In some ways, Al Harrington was outside his comfort zone for the past week. The veteran Wizards forward spent three-and-a-half days of his offseason in Syracuse, sitting through production meetings, talking into cameras, compiling stats, writing scripts, and otherwise studying for a potential future career in broadcasting.
“It’s funny, we think we could just roll out of bed and get in front of the camera and talk, but it’s not as easy as we thought,” Harrington said in a phone conversation. “Every last one of us, all nine guys here, we all get nervous when that camera gets rolling.”
But in other ways, Harrington’s trip to Central New York felt perfectly familiar. That’s because he was joined by Wizards teammates Drew Gooden and Garrett Temple, meaning nearly half of the seven active players participating in this year’s Sportscaster U. program were Wizards.
“It almost feels like this is a road trip,” Harrington said during a break in the seminars put on by the National Basketball Player’s Association, in conjunction with Syracuse’s Newhouse School of Public Communications. “At the hotel, going to dinner every night — it’s a normal atmosphere for us.”
The three men are in different points in their playing careers. Harrington, a 16-year veteran, is still deciding whether he should play another season or move into a post-playing career in broadcasting, coaching or player personnel. Gooden — at 32, two years younger than Harrington — has also thought about coaching and broadcast work, but not in the immediate future. (“My craft right now is playing basketball, and I don’t want to forget that,” he said.) Temple, who turned 28 last month, said he hopes to play professionally well into his 30s.
All three players said they’d like to be in Washington in 2014; Harrington said he wouldn’t play for anyone except the Wizards if he decides to return. But the three men agreed on the value of planning for life after NBA paychecks, whenever that begins.
“This was an opportunity to kind of get a taste of broadcasting: being on the air live, and putting together scripts, and watching games with a different perspective than you would as a player,” Gooden said. “It’s definitely an experience for me to know what to expect if I do consider going into this field. I don’t think I’m good enough to get paid for it right now, put it that way. I’m doing okay; I’m getting my feet wet and realizing how extremely hard it is to be yourself in front of a camera that’s taping live.”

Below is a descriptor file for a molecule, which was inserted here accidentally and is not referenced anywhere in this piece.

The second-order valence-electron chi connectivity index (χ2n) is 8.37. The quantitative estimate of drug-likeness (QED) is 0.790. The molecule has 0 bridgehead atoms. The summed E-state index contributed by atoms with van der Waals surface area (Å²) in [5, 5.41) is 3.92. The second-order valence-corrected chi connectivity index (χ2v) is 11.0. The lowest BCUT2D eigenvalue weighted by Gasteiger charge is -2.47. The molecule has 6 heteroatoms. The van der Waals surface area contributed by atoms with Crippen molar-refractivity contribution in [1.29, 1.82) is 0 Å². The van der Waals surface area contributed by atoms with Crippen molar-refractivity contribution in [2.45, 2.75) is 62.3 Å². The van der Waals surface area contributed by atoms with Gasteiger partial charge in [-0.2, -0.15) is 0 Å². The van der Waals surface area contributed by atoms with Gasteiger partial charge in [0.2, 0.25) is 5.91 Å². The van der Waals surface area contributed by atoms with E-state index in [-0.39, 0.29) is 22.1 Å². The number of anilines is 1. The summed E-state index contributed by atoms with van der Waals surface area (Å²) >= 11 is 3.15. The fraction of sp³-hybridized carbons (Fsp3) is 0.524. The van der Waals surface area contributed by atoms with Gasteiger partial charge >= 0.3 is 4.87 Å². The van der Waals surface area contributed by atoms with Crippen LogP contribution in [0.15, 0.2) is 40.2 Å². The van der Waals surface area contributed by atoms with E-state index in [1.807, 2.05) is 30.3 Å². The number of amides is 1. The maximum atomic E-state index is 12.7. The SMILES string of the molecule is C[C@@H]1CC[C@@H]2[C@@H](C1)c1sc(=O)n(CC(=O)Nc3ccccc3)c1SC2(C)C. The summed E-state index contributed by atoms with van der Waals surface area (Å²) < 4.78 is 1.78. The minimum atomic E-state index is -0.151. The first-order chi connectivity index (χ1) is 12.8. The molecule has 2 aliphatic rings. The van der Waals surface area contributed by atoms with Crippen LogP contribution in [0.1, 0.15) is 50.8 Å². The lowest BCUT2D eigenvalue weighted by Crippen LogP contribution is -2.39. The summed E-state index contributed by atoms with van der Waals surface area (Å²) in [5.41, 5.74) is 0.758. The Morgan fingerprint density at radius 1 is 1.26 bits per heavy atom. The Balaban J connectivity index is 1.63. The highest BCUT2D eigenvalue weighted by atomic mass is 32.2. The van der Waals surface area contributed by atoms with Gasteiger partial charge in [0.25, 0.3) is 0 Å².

The program — which is organized by former Baltimore Bullets guard Rich Rinaldi — is in its seventh year; graduates include TNT’s Shaquille O’Neal, Philadelphia 76ers broadcaster Malik Rose, and Memphis Grizzlies analyst Brevin Knight. Ron Klempner, the NBPA’s acting executive director, arranged for the association to pay all the player costs this season other than transportation and lodging. And Rinaldi — who said the program has never before had three teammates in the same year — helped pester Washington’s players into participating. (“He finally broke me down,” Harrington said.)
“I played nine years of pro ball — three in the NBA, six in Europe,” said Rinaldi, who was drafted by the Bullets in 1971. “I was 32 and done and I felt the world was waiting for me, Like, ok, I’m done, who wants me now? And it didn’t quite go that way. I got very humbled, and realized that without preparing for your life after basketball, it’s very difficult.”
Harrington, Gooden and Temple are already preparing for that new life. Harrington is working on several franchising opportunities that he will pursue regardless of his next step. Temple went to sessions on the business side of basketball last offseason; “I’m just trying to see how I like [broadcasting], see if I have any natural ability, just understand the ins and outs of it,” he said. Gooden has mostly thought about a future in coaching; long a media favorite, he said he was still working on looking natural on set.
“Getting my point across, piece of cake,” he said with a laugh. “Being articulate and charismatic on certain subjects, piece of cake. But having to put a smile on at all times when you’ve got a million people watching, that’s a little different.”
Of course, his teammates were there to help.
Temple “makes fun of all of my takes,” Gooden said.
“I laugh at him and Al, but not every time,” Temple disagreed. “They’re both funny guys, they’re hilarious. They both have a personality, they have a good feel for the camera.”
Gooden “always has very interesting viewpoints about everything,” Harrington joked. “Something that might be black and white to everybody else, he’s gonna find the rainbow in it.”
All three men also agreed that they would leave Syracuse with a better grasp of what is required by broadcasting, and how they need to improve. Temple said he was already planning on sitting down with Comcast SportsNet’s Phil Chenier to discuss the industry. And Harrington said he planned to visit former teammate Austin Croshere, an analyst for Fox Sports 1.
“I’m not sure exactly what I want to do yet, but it’s definitely something that intrigued me, something I wanted to mess around with and see if I have what it takes,” Harrington said. “And I’m happy I did. There are a lot of secrets, a lot of techniques. I feel like I would have been in a world of trouble the first time I tried to go live on ESPN.”